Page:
Style/Genre of Music

In general, an orchestral brass player may gravitate towards a rounded or sharp rimmed mouthpiece, with deeper cup cavity, and a more open backbore, for a richer, fuller sound and the ability to express a wide range of dynamics, while a jazz musician may lean towards a rounded or sharp rimmed mouthpiece, with a shallower cup cavity, more narrow backbore to achieve the classic bright brassy sound of a lead trumpet player. Though this will vary depending on a musician's taste.

In Practice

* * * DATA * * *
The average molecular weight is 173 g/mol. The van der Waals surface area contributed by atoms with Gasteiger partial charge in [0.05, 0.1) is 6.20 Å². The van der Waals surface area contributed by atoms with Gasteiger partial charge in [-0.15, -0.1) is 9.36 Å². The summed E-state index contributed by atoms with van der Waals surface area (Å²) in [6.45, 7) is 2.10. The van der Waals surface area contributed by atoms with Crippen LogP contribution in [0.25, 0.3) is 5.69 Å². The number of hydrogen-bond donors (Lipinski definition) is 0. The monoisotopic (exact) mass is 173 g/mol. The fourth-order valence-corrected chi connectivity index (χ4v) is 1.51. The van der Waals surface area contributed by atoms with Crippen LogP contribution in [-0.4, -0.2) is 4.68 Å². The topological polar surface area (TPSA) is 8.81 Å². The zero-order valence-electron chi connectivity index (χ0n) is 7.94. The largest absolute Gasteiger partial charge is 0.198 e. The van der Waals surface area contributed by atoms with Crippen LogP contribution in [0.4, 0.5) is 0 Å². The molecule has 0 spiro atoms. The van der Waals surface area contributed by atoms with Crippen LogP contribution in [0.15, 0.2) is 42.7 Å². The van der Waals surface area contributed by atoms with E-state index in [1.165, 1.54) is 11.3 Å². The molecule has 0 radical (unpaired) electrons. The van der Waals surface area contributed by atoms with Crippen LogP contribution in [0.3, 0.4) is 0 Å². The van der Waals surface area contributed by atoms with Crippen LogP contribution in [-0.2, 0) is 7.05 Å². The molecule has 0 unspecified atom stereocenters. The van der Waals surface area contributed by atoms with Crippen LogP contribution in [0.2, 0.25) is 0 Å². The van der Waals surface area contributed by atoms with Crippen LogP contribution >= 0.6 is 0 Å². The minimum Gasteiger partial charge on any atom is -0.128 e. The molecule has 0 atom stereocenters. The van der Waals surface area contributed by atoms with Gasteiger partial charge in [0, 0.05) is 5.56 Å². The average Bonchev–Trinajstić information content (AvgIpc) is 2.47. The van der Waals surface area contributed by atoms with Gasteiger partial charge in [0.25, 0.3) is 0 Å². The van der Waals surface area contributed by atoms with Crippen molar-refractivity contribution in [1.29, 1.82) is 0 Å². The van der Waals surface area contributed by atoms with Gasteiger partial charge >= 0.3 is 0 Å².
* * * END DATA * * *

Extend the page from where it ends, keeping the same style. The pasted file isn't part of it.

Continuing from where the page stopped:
Some exercises that can be used to help increase endurance and strengthen the muscles used in an embouchure, are sustaining long, even notes, with an acute effort to maintain a rich tone that is as unwavering as possible. For higher notes, it is important to practice with a focus on maintaining relaxed lips and putting just enough pressure on the mouthpiece to avoid allowing air to escape at the corners of the mouth.

Technical Skills / Effects

Bending notes is a practice of both using the vocal tract to effect the air flow, smoothly increasing or decreasing tension in the embouchure, and using the lips to manipulate the direction of the air flow.


There are many parts to that contribute to the whole known as an "embouchure", and depending on what sound a musician desires to achieve, it is greatly a matter of trial and error to find the embouchure that suits their needs.

See Also


Further Reading